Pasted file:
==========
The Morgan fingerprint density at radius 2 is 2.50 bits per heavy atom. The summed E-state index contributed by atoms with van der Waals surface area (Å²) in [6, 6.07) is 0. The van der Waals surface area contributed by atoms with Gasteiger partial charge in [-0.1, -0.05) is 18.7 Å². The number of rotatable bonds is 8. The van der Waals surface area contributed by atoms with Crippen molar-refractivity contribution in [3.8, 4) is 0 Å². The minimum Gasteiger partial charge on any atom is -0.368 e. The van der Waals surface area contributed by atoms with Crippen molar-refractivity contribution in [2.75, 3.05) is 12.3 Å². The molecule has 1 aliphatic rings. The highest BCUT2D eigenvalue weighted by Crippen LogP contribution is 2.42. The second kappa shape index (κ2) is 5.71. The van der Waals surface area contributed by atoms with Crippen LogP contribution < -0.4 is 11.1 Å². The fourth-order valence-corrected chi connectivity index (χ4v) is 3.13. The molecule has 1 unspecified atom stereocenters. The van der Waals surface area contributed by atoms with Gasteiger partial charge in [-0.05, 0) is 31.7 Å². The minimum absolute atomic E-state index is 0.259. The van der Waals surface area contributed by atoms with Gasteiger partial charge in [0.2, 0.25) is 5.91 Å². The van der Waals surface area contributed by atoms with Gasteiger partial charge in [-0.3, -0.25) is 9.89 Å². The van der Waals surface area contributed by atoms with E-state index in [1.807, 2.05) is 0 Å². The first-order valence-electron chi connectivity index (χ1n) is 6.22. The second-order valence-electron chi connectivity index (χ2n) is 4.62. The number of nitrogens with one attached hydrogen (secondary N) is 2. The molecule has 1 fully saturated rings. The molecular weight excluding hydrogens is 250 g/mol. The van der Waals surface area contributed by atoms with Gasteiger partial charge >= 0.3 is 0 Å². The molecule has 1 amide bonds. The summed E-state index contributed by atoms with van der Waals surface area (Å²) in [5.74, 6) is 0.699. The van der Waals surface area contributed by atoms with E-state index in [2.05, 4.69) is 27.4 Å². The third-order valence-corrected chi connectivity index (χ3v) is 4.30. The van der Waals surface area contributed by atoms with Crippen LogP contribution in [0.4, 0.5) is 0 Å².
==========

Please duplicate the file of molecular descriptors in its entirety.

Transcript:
The Morgan fingerprint density at radius 2 is 2.50 bits per heavy atom. The summed E-state index contributed by atoms with van der Waals surface area (Å²) in [6, 6.07) is 0. The van der Waals surface area contributed by atoms with Gasteiger partial charge in [-0.1, -0.05) is 18.7 Å². The number of rotatable bonds is 8. The van der Waals surface area contributed by atoms with Crippen molar-refractivity contribution in [3.8, 4) is 0 Å². The minimum Gasteiger partial charge on any atom is -0.368 e. The van der Waals surface area contributed by atoms with Crippen molar-refractivity contribution in [2.75, 3.05) is 12.3 Å². The molecule has 1 aliphatic rings. The highest BCUT2D eigenvalue weighted by Crippen LogP contribution is 2.42. The second kappa shape index (κ2) is 5.71. The van der Waals surface area contributed by atoms with Crippen LogP contribution < -0.4 is 11.1 Å². The fourth-order valence-corrected chi connectivity index (χ4v) is 3.13. The molecule has 1 unspecified atom stereocenters. The van der Waals surface area contributed by atoms with Gasteiger partial charge in [-0.05, 0) is 31.7 Å². The minimum absolute atomic E-state index is 0.259. The van der Waals surface area contributed by atoms with Gasteiger partial charge in [0.2, 0.25) is 5.91 Å². The van der Waals surface area contributed by atoms with Gasteiger partial charge in [-0.3, -0.25) is 9.89 Å². The van der Waals surface area contributed by atoms with E-state index in [1.807, 2.05) is 0 Å². The first-order valence-electron chi connectivity index (χ1n) is 6.22. The second-order valence-electron chi connectivity index (χ2n) is 4.62. The number of nitrogens with one attached hydrogen (secondary N) is 2. The molecule has 1 fully saturated rings. The molecular weight excluding hydrogens is 250 g/mol. The van der Waals surface area contributed by atoms with Gasteiger partial charge >= 0.3 is 0 Å². The molecule has 1 amide bonds. The summed E-state index contributed by atoms with van der Waals surface area (Å²) in [5.74, 6) is 0.699. The van der Waals surface area contributed by atoms with E-state index in [2.05, 4.69) is 27.4 Å². The third-order valence-corrected chi connectivity index (χ3v) is 4.30. The van der Waals surface area contributed by atoms with Crippen LogP contribution in [0.4, 0.5) is 0 Å².